- " America's first glimpse of Lenglen came in August 1921. Against Charles's wishes, Suzanne agreed to play a series of exhibitions in the U.S. for the benefit of "the [war] devastated villages of France." Once in New York, she further agreed to play in the U.S. women's championship, being held that year for the first time at Forest Hills after 34 years in Philadelphia. Charles, back home in Nice too ill to travel, told his friends that Suzanne had made the biggest mistake of her life.

Everything went wrong from the start. First she caught a bad cold and had to postpone her departure twice. Then, aboard the liner France, she declined to use the deck tennis court that had been set up for her and issued a news bulletin declaring that "the fox-trot and the shimmy were excellent training for tennis." In New York her reception by the press was effusive (MLLE. LENGLEN'S PETIT FEET AMAZE ON ARRIVAL), but she soon learned that her fate in the draw at Forest Hills was to play No. 5-ranked Eleanor Goss in the first round and, probably, the five-time U.S. champion, Mallory, in the second. The seeding of players according to ability to prevent just such an undesirable pairing had not yet been instituted. Even worse, on the day of Lenglen's scheduled first-round match, Goss defaulted and Lenglen, who had had one day's rest and one day's practice, was ordered to play Mallory instead so as not to disappoint the crowd that had gathered at Forest Hills Stadium to see her.

New surface, new ball, new climate and, for her first opponent, the best female player in America. All this without Papa by her side. Lenglen's nerves showed signs of fraying even before her match began. Once it was under way, her strokes lacked power and she coughed intermittently. Mallory, for her part, was at the top of her form. Allison Danzig, who was then a reporter for the Brooklyn Eagle and later became the tennis writer for The New York Times for 45 years, recalls, "Molla had a hell of a forehand. She didn't have a backhand. She had the weakest service I have ever seen. But what a forehand!"

Mallory put her forehand to good use in the first set, winning it 6-2 while Lenglen coughed more frequently. Lenglen had beaten Mallory badly in France the previous year. Now Mallory, backed enthusiastically by her good friend Bill Tilden, who disliked Lenglen intensely because her fame overshadowed his, was about to take her revenge. With the score 0-15 in the first game of the second set, Lenglen, serving, double-faulted and then forfeited the match, saying she was too ill to continue. Holding a towel to her mouth as some spectators booed, she was led sobbing from the court. "Cough and Quit" became Lenglen's middle name in America, and that view of her prevailed until she returned to the U.S. as a pro in 1926 and set the record straight. " (3)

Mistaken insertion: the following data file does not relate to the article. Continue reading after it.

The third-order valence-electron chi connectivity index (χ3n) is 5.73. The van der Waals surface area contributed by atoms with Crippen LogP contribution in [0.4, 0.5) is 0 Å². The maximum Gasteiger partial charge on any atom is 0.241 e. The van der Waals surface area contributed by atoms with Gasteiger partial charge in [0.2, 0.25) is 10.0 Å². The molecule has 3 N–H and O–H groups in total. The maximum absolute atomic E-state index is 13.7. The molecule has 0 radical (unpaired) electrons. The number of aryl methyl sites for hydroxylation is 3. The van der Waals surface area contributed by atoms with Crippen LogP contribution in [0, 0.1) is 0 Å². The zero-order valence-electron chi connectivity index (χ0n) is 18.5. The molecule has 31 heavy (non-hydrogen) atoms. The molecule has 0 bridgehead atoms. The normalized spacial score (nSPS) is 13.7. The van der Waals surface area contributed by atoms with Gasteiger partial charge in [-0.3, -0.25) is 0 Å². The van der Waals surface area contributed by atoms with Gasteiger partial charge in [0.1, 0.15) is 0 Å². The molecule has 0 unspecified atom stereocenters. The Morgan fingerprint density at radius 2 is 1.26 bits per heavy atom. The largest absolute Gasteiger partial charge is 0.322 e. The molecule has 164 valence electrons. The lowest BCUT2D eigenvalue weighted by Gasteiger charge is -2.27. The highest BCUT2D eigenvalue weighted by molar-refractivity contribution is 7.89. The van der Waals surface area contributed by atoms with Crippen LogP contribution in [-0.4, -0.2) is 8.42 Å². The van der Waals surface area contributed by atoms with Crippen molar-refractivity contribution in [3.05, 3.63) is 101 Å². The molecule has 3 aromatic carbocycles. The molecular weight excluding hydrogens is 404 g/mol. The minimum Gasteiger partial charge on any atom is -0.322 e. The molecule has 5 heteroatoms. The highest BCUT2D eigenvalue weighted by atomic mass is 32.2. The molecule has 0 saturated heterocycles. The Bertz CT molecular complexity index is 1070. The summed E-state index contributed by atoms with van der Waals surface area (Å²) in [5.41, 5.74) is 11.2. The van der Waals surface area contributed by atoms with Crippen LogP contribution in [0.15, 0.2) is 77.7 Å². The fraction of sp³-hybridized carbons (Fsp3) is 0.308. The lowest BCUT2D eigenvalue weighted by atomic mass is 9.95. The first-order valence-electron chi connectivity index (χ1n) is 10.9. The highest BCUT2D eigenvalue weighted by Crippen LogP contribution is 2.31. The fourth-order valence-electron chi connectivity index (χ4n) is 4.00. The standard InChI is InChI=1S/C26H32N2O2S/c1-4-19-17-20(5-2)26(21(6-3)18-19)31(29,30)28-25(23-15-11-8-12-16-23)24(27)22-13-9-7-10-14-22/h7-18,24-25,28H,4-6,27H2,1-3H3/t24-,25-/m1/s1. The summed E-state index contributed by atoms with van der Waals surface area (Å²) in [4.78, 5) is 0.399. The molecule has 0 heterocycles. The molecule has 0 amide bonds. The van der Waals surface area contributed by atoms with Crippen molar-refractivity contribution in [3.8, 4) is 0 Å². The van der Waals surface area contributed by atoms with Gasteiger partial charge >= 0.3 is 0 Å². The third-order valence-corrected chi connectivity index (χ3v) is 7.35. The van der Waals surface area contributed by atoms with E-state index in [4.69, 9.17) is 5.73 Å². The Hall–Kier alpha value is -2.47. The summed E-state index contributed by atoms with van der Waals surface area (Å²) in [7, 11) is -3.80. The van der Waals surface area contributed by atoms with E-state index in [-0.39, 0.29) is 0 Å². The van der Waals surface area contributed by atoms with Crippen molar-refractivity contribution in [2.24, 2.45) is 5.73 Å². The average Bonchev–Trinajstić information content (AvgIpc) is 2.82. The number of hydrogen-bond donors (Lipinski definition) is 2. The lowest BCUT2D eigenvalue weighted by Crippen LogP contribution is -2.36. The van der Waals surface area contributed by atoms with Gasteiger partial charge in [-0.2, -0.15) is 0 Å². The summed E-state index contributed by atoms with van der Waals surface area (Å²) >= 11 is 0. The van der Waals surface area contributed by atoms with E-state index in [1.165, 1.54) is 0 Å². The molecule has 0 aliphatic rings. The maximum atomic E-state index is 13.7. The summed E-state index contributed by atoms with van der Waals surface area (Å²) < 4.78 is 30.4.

- " A spectator at the Lenglen-Mallory match that day was 15-year-old Helen Wills from Berkeley, Calif., who was in New York to play in the National Junior championships. As Lenglen's successor, Helen Wills Moody was to win eight Wimbledon singles titles. In her book, Fifteen-Thirty, which was published in 1937, Moody recalled her first sighting of Lenglen on the clubhouse veranda at Forest Hills: "She wore a yellow organdie dress, a large hat and a white lapin coat described as ermine by the newspapers. The fur coat on a hot day made me ask why. I was told that she had a cold.... I was impressed, and later even more so when she came out to practice with six racquets." " (3)

- " Once healthy, she (Lenglen) set about preparing herself for redemption. In the singles final at Wimbledon the following year, she defeated Mallory in only 26 minutes, winning 6–2, 6–0, reputedly the fastest Ladies major tournament match on record. The two met again later that year at a tournament in Nice where, with Lenglen showing her complete mastery of the sport, Mallory failed to win even one game. Mary K. Brown relates that she asked Lenglen how she greeted Mallory at the net after the game when they met to shake hands. She said that Lenglen told her that after shaking hands she emitted a couple of gentle 'coughs.' "(2)

Linked in history to Lenglen because of this one match, Mallory is a unique tennis figure in her own right.

- " Although she had won a Bronze medal in singles for Norway at the 1912 Summer Olympics in Stockholm, and was the many-time champion of her homeland, Mallory was relatively unknown when she arrived in New York City to begin work as a masseuse in 1915. She entered the U.S. Indoor Championships that year unheralded and beat three-time defending champion Marie Wagner 6–4, 6–4, which was the first of her five singles titles at that tournament. She also won the singles title in Cincinnati in 1915.

Mallory had less in the way of stroke equipment than most tennis champions. But the sturdy, Norwegian-born woman, the daughter of an army officer, was a fierce competitor, running with limitless endurance. Robert (Bob) Kelleher, a former president of the United States Tennis Association (USTA) and a ball boy during Mallory's era, once said, "She looked and acted tough when she was on the court hitting tennis balls. She walked around in a manner that said you'd better look out or she'd deck you. She was an indomitable scrambler and runner. She was a fighter."

She was a player of the old school. She held that a woman could not sustain a volleying attack in a long match. "I do not know a single girl who can play the net game." Therefore, she relied on her baseline game, consisting of strong forehand attacks and a ceaseless defense that wore down her opponents. She took the ball on the rise and drove it from corner to corner to keep her opponent on the constant run. Her quick returns made her passing shots extremely effective. She once said, "I find that the girls generally do not hit the ball as hard as they should. I believe in always hitting the ball with all my might, but there seems to be a disposition to 'just get it over' in many girls whom I have played. I do not call this tennis." "(2)